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The sample capsule demonstrates how to play audio files in your capsule by importing the bixby.audioPlayer library capsule:

  capsule-imports {
import (bixby.audioPlayer) {
version (1.2.1)
as (audioPlayer)

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You can test this sample capsule in the Simulator using the following utterance:


When testing capsules that import the audioPlayer library capsule, the Simulator will automatically display playback controls that simulate the device's implementation. For more information, see Testing Audio.

Download Capsule


Because you cannot submit a capsule with the example namespace, in order to test a sample capsule on a device, you must change the id in the capsule.bxb file from example to your organization's namespace before making a private submission.

For example, if your namespace is acme, change to

In order to support playing audio in your capsule:

  1. Build an AudioInfo model, which handles the streaming information for the client audio player as well as other meta-data related to the audio clip you want to play.
  2. Pass the playlist to the audio player, which is done by using a computed-input.

This sample capsule shows how to do these steps.

Build an AudioInfo Model

The AudioInfo model is the primary concept model of the bixby.audioPlayer library capsule. The AudioInfo model is essentially a playlist that contains the AudioItem model, which the Bixby Audio Player actually streams, as well as additional inputs that are required to play the audio.

In the sample capsule, the BuildMeowAudioInfo action model creates this AudioInfo by outputting audioPlayer.AudioInfo.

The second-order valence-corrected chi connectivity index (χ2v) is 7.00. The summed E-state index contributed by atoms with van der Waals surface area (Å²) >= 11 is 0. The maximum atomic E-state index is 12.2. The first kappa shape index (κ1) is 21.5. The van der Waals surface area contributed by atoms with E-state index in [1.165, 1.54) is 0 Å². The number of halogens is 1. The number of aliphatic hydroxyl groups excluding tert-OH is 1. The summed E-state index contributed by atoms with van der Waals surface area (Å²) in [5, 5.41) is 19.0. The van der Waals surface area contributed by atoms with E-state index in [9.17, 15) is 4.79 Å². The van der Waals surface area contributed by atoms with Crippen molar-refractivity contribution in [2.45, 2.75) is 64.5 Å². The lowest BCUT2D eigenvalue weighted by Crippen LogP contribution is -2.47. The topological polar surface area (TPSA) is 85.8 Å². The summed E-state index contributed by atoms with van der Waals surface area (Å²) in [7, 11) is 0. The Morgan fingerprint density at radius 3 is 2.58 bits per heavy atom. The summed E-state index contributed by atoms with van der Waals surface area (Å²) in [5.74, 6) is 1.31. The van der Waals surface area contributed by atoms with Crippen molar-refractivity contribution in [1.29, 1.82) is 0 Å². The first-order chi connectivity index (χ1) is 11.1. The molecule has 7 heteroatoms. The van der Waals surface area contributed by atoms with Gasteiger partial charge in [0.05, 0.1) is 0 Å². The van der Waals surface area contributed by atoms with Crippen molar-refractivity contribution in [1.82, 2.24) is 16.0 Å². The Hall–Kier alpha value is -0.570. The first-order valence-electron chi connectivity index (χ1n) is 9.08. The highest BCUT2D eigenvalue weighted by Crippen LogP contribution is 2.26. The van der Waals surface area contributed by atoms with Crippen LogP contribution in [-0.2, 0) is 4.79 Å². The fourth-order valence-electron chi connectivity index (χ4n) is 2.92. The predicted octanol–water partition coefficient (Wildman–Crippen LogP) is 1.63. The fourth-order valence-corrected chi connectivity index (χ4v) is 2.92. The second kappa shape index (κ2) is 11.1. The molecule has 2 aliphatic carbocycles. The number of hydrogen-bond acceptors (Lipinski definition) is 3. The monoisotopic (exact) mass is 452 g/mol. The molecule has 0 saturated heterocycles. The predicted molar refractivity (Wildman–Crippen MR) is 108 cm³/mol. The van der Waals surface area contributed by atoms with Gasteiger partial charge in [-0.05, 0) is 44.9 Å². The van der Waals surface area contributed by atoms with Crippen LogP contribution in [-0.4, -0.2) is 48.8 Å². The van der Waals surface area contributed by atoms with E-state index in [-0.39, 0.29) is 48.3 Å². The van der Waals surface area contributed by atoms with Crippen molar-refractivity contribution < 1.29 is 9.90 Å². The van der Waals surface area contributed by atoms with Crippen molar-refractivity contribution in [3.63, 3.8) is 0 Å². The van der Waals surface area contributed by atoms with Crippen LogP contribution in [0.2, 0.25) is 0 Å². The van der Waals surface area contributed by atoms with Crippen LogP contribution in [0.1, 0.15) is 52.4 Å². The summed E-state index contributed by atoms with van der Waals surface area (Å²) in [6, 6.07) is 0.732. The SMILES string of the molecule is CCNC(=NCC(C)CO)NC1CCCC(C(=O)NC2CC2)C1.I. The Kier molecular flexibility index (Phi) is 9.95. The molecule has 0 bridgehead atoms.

action (BuildMeowAudioInfo) {
type (Search)
description (Makes a meow audio info, aka a playlist, to play.)
collect {
input (meowAudio) {
type (MeowAudio)
min (Required) max (Many)
default-init {
intent {
goal: FindMeow
output (audioPlayer.AudioInfo)

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This BuildMeowAudioInfo action uses a default-init to call the FindMeow action, which returns appropriate AudioItem objects that belong to AudioInfo. This allows you to tag tracks in a user utterance as a SearchTerm during training. For example, if a user says "Play meow", you can set PlayMeow as the goal in the training example but tag "meow" as a SearchTerm. For meowToPlay to resolve as part of the default-init in PlayMeow, it first calls the BuildMeowAudioInfo action and then the FindMeow action. The FindMeow action can use the SearchTerm for its own input, in turn resolving all the other actions and fulfilling the goal of PlayMeow.

Here is an example audioItem in the meowAudio.js file:

id: 2,
stream: [
url: "",
format: "mp3"
title: "Fur Real?",
subtitle: "Meow meow.",
artist: "Tom Cat",
albumName: "You gotta be kitten me!",
albumArtUrl: ""

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The corresponding BuildMeowAudioInfo JavaScript file maps each audio item that is returned to the AudioInfo model.

All these properties together create an AudioInfo object that can be sent to the client audio player.

Pass the AudioInfo Model

After an AudioInfo structure is created, this needs to be passed back to the client, so that the clip can be played. This is done in the PlayMeow action. This action collects a meowToPlay input from a user, builds an AudioInfo item with BuildMeowAudioInfo, and sends it to the audio player using a computed-input:

    computed-input (meow) {
description (By passing in the AudioInfo object to the PlayAudio action, we ask the client to play our sound.)
type (audioPlayer.Result)
compute {
intent {
goal: audioPlayer.PlayAudio
value: $expr(meowToPlay)

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The PlayMeow action is basically a specialized action to get the AudioInfo by invoking BuildMeowAudioInfo and then passing it back to the client in the computed-input as part of the PlayAudio action in the library capsule.